KINSHASA, Congo (AP) — He wants to run Africa's second-biggest country, one of rich natural resources and sprawling poverty. Noel Tshiani's chances are slim to none but he's convinced he's perfect for the job.
Wielding a resume featuring Harvard and the World Bank, he promotes himself as someone Congo has never had: a truly qualified head of state.
Big talk is a staple of the boisterous run-up to Sunday's election, the first chance for a new president in nearly two decades.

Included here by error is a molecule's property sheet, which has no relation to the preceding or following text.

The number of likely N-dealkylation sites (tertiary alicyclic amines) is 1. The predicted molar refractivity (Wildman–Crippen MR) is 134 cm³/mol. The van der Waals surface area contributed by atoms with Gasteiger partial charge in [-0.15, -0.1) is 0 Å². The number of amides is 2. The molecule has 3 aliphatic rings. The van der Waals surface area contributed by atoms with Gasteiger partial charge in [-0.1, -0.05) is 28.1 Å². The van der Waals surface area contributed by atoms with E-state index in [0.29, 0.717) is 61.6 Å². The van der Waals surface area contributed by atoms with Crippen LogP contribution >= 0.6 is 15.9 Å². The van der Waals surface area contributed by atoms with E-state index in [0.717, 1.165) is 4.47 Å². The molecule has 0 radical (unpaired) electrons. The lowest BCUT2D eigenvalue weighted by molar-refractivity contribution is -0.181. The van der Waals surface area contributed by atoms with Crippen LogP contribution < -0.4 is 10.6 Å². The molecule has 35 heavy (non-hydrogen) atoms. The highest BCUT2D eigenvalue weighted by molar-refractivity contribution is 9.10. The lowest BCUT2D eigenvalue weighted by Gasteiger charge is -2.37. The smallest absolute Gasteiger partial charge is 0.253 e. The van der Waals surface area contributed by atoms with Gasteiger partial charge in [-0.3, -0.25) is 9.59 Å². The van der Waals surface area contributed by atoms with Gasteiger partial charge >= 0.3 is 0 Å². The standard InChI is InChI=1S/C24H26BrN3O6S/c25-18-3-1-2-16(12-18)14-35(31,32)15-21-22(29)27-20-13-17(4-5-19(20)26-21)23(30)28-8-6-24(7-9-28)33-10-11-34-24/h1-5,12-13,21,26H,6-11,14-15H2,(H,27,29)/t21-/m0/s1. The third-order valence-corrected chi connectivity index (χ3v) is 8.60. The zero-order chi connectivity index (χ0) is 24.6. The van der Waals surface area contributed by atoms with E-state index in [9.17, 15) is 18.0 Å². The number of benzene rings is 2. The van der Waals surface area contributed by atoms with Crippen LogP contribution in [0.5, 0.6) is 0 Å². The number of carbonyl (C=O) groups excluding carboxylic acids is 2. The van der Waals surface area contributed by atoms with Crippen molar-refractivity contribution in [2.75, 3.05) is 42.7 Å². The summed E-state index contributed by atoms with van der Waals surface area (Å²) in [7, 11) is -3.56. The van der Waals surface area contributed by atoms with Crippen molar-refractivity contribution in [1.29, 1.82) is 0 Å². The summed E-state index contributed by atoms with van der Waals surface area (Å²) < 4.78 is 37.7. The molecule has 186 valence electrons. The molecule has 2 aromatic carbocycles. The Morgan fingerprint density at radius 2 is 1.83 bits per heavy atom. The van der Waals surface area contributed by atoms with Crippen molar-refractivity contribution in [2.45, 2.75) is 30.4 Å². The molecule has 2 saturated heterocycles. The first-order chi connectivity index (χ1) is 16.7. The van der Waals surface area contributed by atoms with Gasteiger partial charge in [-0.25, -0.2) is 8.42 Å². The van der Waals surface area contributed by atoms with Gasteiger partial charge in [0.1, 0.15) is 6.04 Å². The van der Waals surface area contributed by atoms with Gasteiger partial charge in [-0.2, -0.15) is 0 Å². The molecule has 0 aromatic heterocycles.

President Joseph Kabila is stepping aside after ruling since 2001, and the election has been delayed since late 2016. Now tensions are rising again.
The electoral commission has delayed the vote in two key areas until months after the new president is inaugurated, meaning more than 1 million votes effectively don't count.